A common programming pattern is writing a "fast" and "slow" path in a function. The idea is some inputs are common and easy to process. These is special case code to cheaply process these inputs. Not all inputs are easy to process. There is a slow path with more complicated logic to process all the inputs the fast path cannot. We see this pattern in the above code. If hard_LC_COLLATE is false the function does a fast byte-by-byte comparison of the strings using memcmp(3). This path will produce the same comparison results as Python's default string comparison. What about the slow path? What is hard_LC_COLLATE?


A locale is a set of rules for determining how software should adapt to a specific culture. In Linux the local is represented as a set of locale categories and configured by environment variables. Text processing libraries read the environment variables and adapt their behavior to the user's preferred language and culture. For example in Arabic text is written right to left while in English it is written left to right. In Italy the comma separates digits representing the whole vs fractional components of a number while in the United States "." is the separator.

The LC_COLLATE locale category controls sorting and regular expressions. The name comes from the word collate meaning to collect and arrange in proper order. This locale category controls the behavior of the strcoll(3) function for comparing two strings using the current locale. On a Linux machine run locale(1) to see the configured locale. Note the output is determined by the LANG environment variable.

$ echo $LANG
$ locale | grep LC_COLLATE
$ env LANG=zh_CN.utf8 locale | grep LC_COLLATE
$ env LANG=C locale | grep LC_COLLATE

Hard Locales

Now we can go back to the source code of sort and see how the locale determines the sort order. The value of hard_LC_COLLATE is set as follows:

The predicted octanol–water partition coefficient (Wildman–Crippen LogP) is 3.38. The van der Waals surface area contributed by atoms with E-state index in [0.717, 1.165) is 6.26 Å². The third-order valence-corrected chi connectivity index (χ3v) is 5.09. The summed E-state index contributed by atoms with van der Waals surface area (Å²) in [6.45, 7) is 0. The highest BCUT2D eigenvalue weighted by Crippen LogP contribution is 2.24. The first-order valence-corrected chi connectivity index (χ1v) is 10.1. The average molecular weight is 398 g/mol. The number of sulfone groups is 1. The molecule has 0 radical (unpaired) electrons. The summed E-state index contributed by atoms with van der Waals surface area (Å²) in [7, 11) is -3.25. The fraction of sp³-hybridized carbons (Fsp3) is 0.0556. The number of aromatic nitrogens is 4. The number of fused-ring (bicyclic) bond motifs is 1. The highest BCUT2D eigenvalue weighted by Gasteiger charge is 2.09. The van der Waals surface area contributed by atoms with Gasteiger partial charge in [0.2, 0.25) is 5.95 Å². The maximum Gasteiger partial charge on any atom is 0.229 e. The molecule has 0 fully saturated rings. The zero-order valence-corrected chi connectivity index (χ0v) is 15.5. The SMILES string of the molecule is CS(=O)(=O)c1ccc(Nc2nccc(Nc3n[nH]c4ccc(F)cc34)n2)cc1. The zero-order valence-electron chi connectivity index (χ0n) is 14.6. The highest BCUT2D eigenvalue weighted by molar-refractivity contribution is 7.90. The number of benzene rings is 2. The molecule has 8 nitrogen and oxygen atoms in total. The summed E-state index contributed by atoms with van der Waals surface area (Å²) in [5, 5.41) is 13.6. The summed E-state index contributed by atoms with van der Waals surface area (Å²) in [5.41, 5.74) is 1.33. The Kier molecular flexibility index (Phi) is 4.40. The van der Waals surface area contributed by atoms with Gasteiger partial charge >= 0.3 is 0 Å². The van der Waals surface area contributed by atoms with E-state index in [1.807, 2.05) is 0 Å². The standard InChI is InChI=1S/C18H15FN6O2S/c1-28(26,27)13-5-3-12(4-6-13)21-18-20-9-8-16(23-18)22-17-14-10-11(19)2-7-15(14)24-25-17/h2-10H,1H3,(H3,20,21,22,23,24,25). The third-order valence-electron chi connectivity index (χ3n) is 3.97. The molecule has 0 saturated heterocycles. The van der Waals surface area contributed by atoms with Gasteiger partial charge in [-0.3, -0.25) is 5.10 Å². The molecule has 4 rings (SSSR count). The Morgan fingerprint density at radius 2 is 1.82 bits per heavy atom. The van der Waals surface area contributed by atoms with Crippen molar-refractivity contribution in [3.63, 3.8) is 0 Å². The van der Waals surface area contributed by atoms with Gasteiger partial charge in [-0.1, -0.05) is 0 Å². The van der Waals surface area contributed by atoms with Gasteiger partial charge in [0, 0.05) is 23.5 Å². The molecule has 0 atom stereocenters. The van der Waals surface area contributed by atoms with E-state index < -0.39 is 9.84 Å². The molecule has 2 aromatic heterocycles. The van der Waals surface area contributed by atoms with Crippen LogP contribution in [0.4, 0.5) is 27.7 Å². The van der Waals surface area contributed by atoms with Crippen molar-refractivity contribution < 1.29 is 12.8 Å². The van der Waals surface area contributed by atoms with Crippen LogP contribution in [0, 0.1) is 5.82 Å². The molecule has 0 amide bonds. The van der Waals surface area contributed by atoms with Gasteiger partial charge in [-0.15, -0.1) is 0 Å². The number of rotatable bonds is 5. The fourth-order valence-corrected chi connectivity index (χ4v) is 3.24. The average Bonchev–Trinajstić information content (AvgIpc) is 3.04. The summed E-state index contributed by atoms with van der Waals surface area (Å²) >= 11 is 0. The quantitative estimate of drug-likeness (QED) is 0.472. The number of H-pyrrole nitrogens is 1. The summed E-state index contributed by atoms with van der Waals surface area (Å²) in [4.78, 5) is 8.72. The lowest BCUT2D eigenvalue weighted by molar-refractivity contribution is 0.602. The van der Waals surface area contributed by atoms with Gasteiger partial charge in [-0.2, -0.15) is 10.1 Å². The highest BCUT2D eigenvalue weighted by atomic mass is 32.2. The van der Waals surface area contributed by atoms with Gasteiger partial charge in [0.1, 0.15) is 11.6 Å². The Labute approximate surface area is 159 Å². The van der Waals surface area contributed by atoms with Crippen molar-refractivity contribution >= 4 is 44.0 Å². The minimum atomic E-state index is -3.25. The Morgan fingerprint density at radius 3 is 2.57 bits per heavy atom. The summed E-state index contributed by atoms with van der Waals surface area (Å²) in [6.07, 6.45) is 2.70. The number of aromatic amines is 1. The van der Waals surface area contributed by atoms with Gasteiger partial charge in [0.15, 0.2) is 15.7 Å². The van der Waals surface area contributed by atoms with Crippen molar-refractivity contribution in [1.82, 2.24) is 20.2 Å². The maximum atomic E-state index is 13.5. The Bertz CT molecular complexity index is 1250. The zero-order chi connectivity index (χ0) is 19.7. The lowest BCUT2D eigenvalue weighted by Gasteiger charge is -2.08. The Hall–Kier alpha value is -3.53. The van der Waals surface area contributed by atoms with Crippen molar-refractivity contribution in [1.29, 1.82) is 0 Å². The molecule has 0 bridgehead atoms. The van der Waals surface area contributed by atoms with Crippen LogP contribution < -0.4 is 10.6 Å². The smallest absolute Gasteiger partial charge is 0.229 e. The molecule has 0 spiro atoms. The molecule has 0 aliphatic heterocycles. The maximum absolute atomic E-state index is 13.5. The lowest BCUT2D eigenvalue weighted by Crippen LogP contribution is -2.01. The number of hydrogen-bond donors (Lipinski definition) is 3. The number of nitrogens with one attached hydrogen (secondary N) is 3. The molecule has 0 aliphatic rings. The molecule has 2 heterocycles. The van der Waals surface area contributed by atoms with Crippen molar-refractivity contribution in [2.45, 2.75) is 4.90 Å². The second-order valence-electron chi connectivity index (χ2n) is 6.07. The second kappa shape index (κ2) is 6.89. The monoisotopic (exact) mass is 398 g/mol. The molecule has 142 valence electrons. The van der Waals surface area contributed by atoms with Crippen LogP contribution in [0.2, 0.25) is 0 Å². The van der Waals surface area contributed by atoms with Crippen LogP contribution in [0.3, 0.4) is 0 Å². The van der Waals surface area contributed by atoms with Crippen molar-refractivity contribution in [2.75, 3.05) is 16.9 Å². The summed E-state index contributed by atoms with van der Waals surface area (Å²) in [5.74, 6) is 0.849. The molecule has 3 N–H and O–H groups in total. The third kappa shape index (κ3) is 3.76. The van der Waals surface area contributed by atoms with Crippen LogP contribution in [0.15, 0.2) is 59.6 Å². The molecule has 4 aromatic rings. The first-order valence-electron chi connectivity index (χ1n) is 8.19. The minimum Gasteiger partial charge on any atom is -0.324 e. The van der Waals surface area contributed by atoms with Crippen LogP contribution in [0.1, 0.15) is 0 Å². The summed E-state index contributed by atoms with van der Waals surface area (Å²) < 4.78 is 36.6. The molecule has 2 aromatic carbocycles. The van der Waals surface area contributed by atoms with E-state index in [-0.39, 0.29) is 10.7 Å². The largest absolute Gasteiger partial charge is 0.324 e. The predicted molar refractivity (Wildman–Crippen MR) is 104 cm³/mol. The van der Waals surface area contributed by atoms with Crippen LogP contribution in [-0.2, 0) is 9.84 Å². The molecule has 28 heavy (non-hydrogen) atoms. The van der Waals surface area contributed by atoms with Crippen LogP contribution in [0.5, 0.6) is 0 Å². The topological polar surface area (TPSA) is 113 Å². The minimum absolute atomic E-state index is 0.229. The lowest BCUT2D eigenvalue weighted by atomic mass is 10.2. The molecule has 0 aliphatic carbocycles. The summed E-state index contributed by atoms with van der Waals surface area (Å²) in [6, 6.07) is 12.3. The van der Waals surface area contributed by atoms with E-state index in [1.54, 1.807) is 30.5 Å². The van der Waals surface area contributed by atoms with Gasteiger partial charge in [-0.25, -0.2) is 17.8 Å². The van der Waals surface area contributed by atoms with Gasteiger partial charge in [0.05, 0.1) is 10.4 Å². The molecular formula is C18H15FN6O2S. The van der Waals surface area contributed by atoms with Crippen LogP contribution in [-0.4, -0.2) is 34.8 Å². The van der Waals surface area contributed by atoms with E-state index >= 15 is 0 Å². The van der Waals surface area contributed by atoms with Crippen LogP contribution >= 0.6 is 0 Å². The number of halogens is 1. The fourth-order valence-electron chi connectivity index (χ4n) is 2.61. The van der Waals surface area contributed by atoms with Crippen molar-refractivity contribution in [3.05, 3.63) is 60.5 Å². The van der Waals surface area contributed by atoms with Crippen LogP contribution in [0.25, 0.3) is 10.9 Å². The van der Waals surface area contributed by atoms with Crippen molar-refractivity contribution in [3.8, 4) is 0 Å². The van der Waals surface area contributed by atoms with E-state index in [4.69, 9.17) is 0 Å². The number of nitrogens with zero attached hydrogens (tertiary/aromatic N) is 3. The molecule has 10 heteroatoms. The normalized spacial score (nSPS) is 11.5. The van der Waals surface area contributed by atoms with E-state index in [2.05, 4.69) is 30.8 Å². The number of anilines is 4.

hard_LC_COLLATE = hard_locale (LC_COLLATE);

hard_locale is a function from Gnulib for determining whether the current locale has more complex ordering constraints than byte-by-byte ordering. Below is the complete source code. The function queries the currently configured locale by calling setlocale_null_r which calls the system's setlocale(3). If the locale category is not set, or is set to "C" or "POSIX" then the library defaults to easy comparison operations.

hard_locale (int category)
  char locale[SETLOCALE_NULL_MAX];

  if (setlocale_null_r (category, locale, sizeof (locale)))
    return false;

  if (!(strcmp (locale, "C") == 0 || strcmp (locale, "POSIX") == 0))
    return true;

#if defined __ANDROID__
  /* On Android 5.0 or newer, it is possible to set a locale that has the same
     name as the "C" locale but in fact uses UTF-8 encoding.  Cf. test case 2 in
     <>.  */
  if (MB_CUR_MAX > 1)
    return true;

  return false;

The branch of compare for hard locales calls xmemcoll0 which calls memcoll0 which runs a loop calling strcoll(3). The memcoll0 function also uses the "fast" and "slow" path pattern. It performs a byte-by-byte equality check before running the more expensive comparison if the inputs are unequal.

memcoll0 (char const *s1, size_t s1size, char const *s2, size_t s2size)
  if (s1size == s2size && memcmp (s1, s2, s1size) == 0)
      errno = 0;
      return 0;
    return strcoll_loop (s1, s1size, s2, s2size);

Locales in glibc

What is left is to determine how setlocale(3) and strcoll(3) work. Below are the key glibc datastructures and functions they depend on.